New guidelines for treating mild brain injury in children
New CDC guidelines provide a good roadmap for youth sports participants' health
Mild concussions in children occur frequently, and sometimes parents unknowingly mismanage their care. Often fear and parental anxiety influence concussion assessments rather than hard data, leading to unnecessary investigations. On the other hand, parental wishes can also lead to a child returning to the classroom or the sports team too quickly.
This year, the Centers for Disease Control and Prevention drafted wide-ranging recommendations (a staggering 46!) on how to best care for children who experience mild traumatic head injury.
First, what is a mild traumatic head injury? This is a head injury followed by symptoms like confusion, disorientation, loss of consciousness for less than 30 minutes, loss of memory for less than 24 hours and transient neurologic symptoms, including seizures.
As a parent, any of these symptoms, let alone a combination of them, would worry me greatly. Many of us would probably feel that "more" is better under these circumstances. But "more" can also be harmful, exposing children unnecessarily to radiation and blood work. However, I would insist on a comprehensive assessment to make sure that nothing serious underlies the symptoms.
Of the new CDC recommendations, 11 pertain to diagnosis, 12 relate to prognosis and 23 focus on treatment. The recommendations not only include specific guidelines on when to perform a CT scan, but which validated age-appropriate cognitive testing should be performed during the initial visit and later as the child is recovering. They also suggest there is no need for an MRI, skull radiographs or a PET scan.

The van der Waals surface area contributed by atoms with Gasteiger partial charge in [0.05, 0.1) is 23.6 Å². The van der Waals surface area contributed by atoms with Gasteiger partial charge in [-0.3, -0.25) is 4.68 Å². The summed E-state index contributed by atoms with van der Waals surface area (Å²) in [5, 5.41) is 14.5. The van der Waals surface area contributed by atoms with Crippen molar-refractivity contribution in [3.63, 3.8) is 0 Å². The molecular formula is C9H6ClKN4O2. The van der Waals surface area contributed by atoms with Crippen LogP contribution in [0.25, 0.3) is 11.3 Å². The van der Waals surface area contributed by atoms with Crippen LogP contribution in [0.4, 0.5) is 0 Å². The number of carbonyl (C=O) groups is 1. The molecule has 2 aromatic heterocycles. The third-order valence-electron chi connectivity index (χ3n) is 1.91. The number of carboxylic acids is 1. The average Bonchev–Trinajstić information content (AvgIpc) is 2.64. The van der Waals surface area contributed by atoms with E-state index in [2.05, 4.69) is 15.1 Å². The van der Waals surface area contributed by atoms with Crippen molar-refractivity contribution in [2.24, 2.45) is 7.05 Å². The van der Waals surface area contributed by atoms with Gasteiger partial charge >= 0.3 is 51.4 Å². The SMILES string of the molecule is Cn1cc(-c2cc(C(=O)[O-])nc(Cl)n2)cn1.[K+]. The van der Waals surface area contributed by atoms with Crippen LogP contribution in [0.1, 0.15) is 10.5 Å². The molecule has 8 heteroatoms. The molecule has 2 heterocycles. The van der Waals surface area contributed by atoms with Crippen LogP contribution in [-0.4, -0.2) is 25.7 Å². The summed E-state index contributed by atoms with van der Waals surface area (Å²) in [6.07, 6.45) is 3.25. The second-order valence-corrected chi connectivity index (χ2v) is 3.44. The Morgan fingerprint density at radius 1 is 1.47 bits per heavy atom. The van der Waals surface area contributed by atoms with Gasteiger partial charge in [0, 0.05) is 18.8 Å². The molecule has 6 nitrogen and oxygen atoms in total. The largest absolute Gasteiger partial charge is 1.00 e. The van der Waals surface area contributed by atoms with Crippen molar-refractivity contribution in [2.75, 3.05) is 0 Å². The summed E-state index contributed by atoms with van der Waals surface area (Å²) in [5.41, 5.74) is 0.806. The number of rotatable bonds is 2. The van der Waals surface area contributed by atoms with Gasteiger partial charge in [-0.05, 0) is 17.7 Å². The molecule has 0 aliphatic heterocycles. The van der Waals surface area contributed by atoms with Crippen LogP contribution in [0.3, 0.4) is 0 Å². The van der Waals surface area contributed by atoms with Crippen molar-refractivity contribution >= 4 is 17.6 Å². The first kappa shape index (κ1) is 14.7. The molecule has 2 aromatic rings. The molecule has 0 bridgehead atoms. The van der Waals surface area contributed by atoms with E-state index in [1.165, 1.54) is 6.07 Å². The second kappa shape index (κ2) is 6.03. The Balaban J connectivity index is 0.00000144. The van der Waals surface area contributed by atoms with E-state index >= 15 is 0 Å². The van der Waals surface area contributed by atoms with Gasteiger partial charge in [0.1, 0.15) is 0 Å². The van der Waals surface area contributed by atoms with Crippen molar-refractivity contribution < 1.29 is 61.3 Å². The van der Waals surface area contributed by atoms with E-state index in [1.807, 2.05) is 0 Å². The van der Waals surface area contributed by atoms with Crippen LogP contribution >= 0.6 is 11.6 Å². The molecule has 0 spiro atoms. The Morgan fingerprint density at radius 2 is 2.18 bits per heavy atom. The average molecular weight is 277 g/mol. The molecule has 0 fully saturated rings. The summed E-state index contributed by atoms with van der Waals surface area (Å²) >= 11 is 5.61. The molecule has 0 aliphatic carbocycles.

The recommendations outline how much physical and cognitive rest is recommended, the importance of managing reintegration into school and how to manage posttraumatic headaches. Above all, the recommendations outline the importance of effective communication, Parents can find many helpful resources in the "head's up" section of the CDC website.
Dealing with a knowledgeable and compassionate provider is key to making the right choices. We are very fortunate in Reno to have expanded our pediatric emergency department at Renown Children's Hospital with two additional board-certified pediatric emergency physicians. If you are unable to visit a pediatric emergency department, ask your provider if they know the CDC's guidelines. If not, seek somebody who does. Our children deserve the best care.
(Editor's note: Max J. Coppes, M.D., PhD, MBA, is professor and Nell J. Redfield chair of pediatrics at the University of Nevada, Reno School of Medicine. He is also physician-in-chief at Renown Children's Hospital.)